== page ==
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Micronauts #1 (Review)

Micronauts #1
IDW Publishing, April 2016
Writer: Cullen Bunn
Review by DG Stewart, May 18, 2016

Comics published in support of a line of figurines are often shaky texts. The writer of such a title can at best hope to impart a monochrome backstory and characterisation to the moulded plastic toys: a solid plot to accompany this artistically bleak mission is a rarity.

The Micronauts were a line of toys based upon a Japanese toy line called Microman, owned by a company called Takara. The Micronauts were licensed from Takara and were first launched in the United States by a company called Mego in 1976 until 1980, with very significant commercial success (Mego itself later improbably became insolvent). The supporting comic book title’s creative zenith was in a crossover with Marvel Comics’ top selling title, “Uncanny X-men”, in 1984: the writer, Chris Claremont, ever-meticulous in his characterisation of his much beloved cast in “Uncanny X-men”, ensured that the story contained in the limited series did not falter. Marvel Comics otherwise published a first Micronauts series from 1979 to early 1984, and a second series from late 1984 to 1986. Since 1986, other publishers have produced Micronauts titles from time to time, with very limited success.

IDW Publishing have licensed the rights to the Micronauts from toy manufacturing giant Hasbro to produce this new title, and appear to have been granted considerable artistic leeway in doing so. Even better, IDW have engaged the services of a talented writer, Cullen Bunn, to script the Micronauts’ new adventures. So, while the characters have the same names and look just as they did in 1980, the plot is renewed, and Mr Bunn’s efforts are, if not inspired, then at least pleasing.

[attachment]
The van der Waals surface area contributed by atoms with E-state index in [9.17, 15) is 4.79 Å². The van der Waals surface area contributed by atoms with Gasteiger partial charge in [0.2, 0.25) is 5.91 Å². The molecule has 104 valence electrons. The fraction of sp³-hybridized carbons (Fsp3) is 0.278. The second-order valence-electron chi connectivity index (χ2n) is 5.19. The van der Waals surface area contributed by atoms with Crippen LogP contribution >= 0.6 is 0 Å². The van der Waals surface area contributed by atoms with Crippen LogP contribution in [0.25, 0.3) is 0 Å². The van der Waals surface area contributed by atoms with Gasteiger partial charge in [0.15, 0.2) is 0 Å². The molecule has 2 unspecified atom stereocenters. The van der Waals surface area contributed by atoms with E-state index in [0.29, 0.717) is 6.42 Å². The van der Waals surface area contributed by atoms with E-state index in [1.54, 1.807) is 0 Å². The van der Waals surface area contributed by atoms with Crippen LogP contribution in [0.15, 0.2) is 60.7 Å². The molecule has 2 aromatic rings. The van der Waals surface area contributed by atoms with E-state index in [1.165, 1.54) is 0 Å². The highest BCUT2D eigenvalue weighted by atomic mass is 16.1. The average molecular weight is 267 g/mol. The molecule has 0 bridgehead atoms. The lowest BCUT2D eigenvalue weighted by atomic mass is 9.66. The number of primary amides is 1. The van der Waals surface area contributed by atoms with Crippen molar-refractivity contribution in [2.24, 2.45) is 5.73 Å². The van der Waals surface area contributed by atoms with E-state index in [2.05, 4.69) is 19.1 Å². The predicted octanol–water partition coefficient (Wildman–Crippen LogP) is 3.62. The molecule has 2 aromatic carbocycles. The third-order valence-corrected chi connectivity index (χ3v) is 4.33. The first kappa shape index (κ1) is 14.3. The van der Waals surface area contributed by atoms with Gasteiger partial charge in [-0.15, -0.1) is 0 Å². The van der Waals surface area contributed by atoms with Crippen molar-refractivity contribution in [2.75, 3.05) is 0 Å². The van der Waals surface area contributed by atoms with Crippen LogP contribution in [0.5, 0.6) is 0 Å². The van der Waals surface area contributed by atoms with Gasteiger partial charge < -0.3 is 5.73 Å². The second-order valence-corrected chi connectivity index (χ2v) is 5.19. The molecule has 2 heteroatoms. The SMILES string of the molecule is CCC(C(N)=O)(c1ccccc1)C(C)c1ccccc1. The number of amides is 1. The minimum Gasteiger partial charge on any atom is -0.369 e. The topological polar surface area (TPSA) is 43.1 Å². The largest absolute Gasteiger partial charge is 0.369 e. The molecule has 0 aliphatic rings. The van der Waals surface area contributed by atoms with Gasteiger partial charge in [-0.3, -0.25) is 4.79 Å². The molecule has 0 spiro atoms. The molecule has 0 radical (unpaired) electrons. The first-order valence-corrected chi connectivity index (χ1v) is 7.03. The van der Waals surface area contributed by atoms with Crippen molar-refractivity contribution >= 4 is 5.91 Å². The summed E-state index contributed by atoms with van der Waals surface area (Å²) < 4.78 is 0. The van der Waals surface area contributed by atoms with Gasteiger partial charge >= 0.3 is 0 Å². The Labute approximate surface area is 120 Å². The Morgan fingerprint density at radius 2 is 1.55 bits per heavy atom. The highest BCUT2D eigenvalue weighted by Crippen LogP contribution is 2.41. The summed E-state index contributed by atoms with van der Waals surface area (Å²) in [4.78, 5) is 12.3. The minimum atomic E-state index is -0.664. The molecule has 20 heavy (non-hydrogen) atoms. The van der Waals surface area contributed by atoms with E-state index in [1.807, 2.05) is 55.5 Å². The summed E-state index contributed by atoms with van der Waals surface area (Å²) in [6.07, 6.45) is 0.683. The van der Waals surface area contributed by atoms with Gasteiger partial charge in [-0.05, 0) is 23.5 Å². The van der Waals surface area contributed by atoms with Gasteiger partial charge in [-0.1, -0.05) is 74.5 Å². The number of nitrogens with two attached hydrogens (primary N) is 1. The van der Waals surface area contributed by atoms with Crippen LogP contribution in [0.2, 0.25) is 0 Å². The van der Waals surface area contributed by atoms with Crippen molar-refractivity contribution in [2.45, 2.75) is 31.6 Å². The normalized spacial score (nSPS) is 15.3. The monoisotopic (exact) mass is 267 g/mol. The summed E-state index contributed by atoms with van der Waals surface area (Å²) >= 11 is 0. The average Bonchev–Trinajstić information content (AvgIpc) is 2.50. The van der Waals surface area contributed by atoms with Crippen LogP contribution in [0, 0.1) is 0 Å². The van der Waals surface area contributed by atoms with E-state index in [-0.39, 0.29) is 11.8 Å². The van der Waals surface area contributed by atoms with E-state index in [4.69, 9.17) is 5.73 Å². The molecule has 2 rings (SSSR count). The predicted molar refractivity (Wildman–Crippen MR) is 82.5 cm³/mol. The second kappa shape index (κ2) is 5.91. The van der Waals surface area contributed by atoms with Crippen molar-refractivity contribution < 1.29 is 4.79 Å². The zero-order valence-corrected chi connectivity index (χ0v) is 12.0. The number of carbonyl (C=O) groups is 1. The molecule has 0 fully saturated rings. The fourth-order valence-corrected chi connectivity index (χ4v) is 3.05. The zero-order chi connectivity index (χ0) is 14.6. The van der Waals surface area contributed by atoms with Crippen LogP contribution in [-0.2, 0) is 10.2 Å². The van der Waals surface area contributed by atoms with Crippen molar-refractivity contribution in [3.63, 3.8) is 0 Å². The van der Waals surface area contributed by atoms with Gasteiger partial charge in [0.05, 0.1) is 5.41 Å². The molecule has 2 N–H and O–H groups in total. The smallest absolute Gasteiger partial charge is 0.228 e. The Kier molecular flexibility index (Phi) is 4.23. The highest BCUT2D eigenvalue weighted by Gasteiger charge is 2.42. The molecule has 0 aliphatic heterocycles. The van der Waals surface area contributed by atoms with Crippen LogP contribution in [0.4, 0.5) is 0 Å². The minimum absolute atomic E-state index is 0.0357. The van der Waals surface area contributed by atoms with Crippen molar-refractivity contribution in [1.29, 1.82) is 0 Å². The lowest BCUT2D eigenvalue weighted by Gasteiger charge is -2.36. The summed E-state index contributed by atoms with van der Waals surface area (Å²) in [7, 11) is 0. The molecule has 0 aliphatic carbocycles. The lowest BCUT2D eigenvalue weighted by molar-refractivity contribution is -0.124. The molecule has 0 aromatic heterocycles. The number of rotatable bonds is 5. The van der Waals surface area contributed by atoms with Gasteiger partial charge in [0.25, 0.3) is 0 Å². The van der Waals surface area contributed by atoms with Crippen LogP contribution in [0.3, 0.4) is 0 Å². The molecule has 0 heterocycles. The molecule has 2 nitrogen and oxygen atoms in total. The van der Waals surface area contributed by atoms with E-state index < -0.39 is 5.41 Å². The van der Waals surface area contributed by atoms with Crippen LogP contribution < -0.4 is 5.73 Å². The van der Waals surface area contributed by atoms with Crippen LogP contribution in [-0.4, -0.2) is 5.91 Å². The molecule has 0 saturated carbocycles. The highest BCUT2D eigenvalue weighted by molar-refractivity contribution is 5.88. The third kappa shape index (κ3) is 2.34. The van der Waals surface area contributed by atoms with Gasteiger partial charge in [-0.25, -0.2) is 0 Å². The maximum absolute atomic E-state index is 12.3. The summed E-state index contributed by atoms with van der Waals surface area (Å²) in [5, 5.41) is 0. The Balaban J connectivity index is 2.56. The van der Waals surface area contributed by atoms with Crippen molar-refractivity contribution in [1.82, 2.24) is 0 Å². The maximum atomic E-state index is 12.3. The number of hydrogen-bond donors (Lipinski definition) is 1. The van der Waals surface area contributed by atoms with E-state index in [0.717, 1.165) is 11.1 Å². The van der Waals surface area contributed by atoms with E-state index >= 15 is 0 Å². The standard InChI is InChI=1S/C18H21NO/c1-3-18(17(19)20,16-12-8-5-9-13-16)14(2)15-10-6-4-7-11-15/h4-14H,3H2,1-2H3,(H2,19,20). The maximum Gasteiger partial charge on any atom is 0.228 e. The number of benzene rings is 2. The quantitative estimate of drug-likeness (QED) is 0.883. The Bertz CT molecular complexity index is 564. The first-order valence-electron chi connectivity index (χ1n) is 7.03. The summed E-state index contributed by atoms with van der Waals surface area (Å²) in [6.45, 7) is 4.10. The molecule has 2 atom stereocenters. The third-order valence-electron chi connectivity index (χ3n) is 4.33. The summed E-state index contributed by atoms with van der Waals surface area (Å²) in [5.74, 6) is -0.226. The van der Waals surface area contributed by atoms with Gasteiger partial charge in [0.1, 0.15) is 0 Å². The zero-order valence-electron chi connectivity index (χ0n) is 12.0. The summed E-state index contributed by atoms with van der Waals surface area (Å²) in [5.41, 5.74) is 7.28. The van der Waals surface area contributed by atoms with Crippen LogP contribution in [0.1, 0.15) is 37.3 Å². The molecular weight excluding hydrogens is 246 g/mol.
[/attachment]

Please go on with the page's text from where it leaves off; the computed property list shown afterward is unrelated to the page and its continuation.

The Micronauts are a ragtag bunch of lawless adventures in this title, and Mr Bunn has injected a weary sense of time’s passage into the series. The glory days have passed, and the characters are reduced to smuggling. Acroyear in particular, a mainstay character of the toy line, is described as a military relic which should have been decommissioned long ago. This is clever. Readers familiar with the Micronauts from their youths, having bought the title in a bout of nostalgia, have also aged. The effluxion of time is shared by both the characters and the readers – everyone is feeling the years. (In this regard, the title is reminiscent of the second series of DC Comics’ under-rated science fiction – and concept-licensed – title “Atari Force”, published in 1984 to 1985: characters have been allowed to age and sour with time.) The title is otherwise action-packed: betrayal and danger are the exclamation point to the end of this first issue.

This title is a pleasant surprise in terms of quality, but we query the longevity and its potential success without Hasbro’s line of accompanying toys and the marketing budget which Hasbro could bring to bear to promote the concept, where IDW Publishing cannot. Unless Mr Bunn does something not just good, but radical with this title, we fear that nostalgia alone will not ensure its survival.